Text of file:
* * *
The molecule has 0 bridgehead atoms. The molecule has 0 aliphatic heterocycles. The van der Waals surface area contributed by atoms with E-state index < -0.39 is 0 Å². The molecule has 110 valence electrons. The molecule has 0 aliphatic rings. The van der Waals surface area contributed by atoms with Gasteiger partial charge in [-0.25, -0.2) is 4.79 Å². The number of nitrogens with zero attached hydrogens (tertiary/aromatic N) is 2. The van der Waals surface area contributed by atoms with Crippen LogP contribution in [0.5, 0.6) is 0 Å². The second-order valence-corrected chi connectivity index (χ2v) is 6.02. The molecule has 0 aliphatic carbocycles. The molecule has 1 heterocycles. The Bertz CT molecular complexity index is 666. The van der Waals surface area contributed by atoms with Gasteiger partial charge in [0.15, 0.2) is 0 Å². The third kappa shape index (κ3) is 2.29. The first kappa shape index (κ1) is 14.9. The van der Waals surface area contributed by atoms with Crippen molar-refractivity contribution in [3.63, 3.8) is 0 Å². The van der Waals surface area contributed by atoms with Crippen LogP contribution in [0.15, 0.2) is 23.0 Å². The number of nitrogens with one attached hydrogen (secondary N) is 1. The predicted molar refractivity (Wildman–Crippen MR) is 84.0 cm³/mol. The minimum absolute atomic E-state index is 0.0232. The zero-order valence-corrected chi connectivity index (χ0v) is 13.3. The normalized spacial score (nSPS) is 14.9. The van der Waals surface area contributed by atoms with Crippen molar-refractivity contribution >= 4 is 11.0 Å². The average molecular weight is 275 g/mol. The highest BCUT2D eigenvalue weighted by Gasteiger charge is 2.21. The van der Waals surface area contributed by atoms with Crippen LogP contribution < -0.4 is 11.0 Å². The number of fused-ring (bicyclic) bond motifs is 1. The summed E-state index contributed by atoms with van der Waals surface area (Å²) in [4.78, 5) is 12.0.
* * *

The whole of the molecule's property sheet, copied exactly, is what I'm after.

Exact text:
The molecule has 0 bridgehead atoms. The molecule has 0 aliphatic heterocycles. The van der Waals surface area contributed by atoms with E-state index < -0.39 is 0 Å². The molecule has 110 valence electrons. The molecule has 0 aliphatic rings. The van der Waals surface area contributed by atoms with Gasteiger partial charge in [-0.25, -0.2) is 4.79 Å². The number of nitrogens with zero attached hydrogens (tertiary/aromatic N) is 2. The van der Waals surface area contributed by atoms with Crippen LogP contribution in [0.5, 0.6) is 0 Å². The second-order valence-corrected chi connectivity index (χ2v) is 6.02. The molecule has 0 aliphatic carbocycles. The molecule has 1 heterocycles. The Bertz CT molecular complexity index is 666. The van der Waals surface area contributed by atoms with Gasteiger partial charge in [0.15, 0.2) is 0 Å². The third kappa shape index (κ3) is 2.29. The first kappa shape index (κ1) is 14.9. The van der Waals surface area contributed by atoms with Crippen molar-refractivity contribution in [3.63, 3.8) is 0 Å². The van der Waals surface area contributed by atoms with Crippen LogP contribution in [0.15, 0.2) is 23.0 Å². The number of nitrogens with one attached hydrogen (secondary N) is 1. The predicted molar refractivity (Wildman–Crippen MR) is 84.0 cm³/mol. The minimum absolute atomic E-state index is 0.0232. The zero-order valence-corrected chi connectivity index (χ0v) is 13.3. The normalized spacial score (nSPS) is 14.9. The van der Waals surface area contributed by atoms with Crippen molar-refractivity contribution >= 4 is 11.0 Å². The average molecular weight is 275 g/mol. The highest BCUT2D eigenvalue weighted by Gasteiger charge is 2.21. The van der Waals surface area contributed by atoms with Crippen LogP contribution < -0.4 is 11.0 Å². The number of fused-ring (bicyclic) bond motifs is 1. The summed E-state index contributed by atoms with van der Waals surface area (Å²) in [4.78, 5) is 12.0.